http://www.ebri.org/pdf/surveys/rcs/...RCS-10_Age.pdf
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Old 12-01-2010, 06:18 AM   #27
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What happened to honesty & a willingness to be responsible for one's own debts? is there a link between this and the current financial mess which the U.S. is in?
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Old 12-01-2010, 08:46 AM   #28
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Ever try to rent a car without a CC? I hear it doesn't work. Buy stuff online? Airline tickets? iTunes? Apps? A lot of cell phones use CCs for pmt...etc. Most of us here would be paying them off every month (I haven't paid a finance charge on a CC in nearly 20 years, still in my 20s, and for something that was major, necessary, and needed right away). So, they are used primarily for convenience (for the folks here) not for financing.

R

I get the point but one could use your debit card for all this and get by just fine without a credit card. I have several credit cards but only use them once or twice per year just so they will not close my accounts. I keep them because there is about $75K in available open credit on them. I look at them as a backup emergency fund should something catastrophic happen. I suspect many seniors who blow through their cash quicker than expected, begin using their open credit for daily living expenses rather than more severly cutback on the lifestyle.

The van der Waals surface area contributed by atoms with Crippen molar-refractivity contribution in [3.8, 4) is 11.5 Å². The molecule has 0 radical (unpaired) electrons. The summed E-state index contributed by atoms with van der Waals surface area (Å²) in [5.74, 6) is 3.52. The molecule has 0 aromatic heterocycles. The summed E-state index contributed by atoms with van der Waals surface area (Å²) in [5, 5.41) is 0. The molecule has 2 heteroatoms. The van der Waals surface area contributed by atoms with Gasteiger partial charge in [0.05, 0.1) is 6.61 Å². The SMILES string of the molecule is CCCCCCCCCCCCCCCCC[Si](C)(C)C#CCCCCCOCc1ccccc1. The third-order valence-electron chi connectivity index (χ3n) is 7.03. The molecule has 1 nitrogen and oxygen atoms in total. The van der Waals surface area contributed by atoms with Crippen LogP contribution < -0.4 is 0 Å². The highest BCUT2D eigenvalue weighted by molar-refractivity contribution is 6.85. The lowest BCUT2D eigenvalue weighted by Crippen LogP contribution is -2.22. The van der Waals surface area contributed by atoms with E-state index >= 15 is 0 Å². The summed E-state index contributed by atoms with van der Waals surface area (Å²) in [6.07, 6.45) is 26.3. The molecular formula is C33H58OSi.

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Old 12-01-2010, 10:20 AM   #29
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I get the point but one could use your debit card for all this and get by just fine without a credit card.
Ah, yes. The Debit Card; the same thing as a Credit Card... without the safety and convenience. However, both are so "last century."

Customers pay by swiping smartphones, not credit cards
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Old 12-01-2010, 12:59 PM   #30
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What happened to honesty & a willingness to be responsible for one's own debts? is there a link between this and the current financial mess which the U.S. is in?
What they are doing is completely honest and responsible. The CC cos write the contract this way, and these people are following the contract. It is unsecured debt after all.

Though I understand what you are saying on an emotional level. But it is really the CC companies that we should be questioning. I'm sure it is a balancing act - they lose some money this way, but the people who run balances are paying fees. I don't think any CCs have gone out of business lately, they must know what they are doing.

Hmmmm, I wonder if a CC co could start a business with a secured CC? Say, tied to an account or something, and you need to hold a min balance in that account. They should be able to offer better rates. OTOH, they likely wouldn't be making money from late charges and interest on that group, so maybe it is a negative overall.

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Old 12-01-2010, 01:58 PM   #31
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What happened to honesty & a willingness to be responsible for one's own debts? is there a link between this and the current financial mess which the U.S. is in?
Hmm. There's a story idea lurking in there.

Dead and in debt? No rest for the indebted! A collection agency gets rights to the... remains to reanimate and work off the debt. Now, spin it as a zombie yarn, or offend the transhumanists by treating an uploaded mind as property?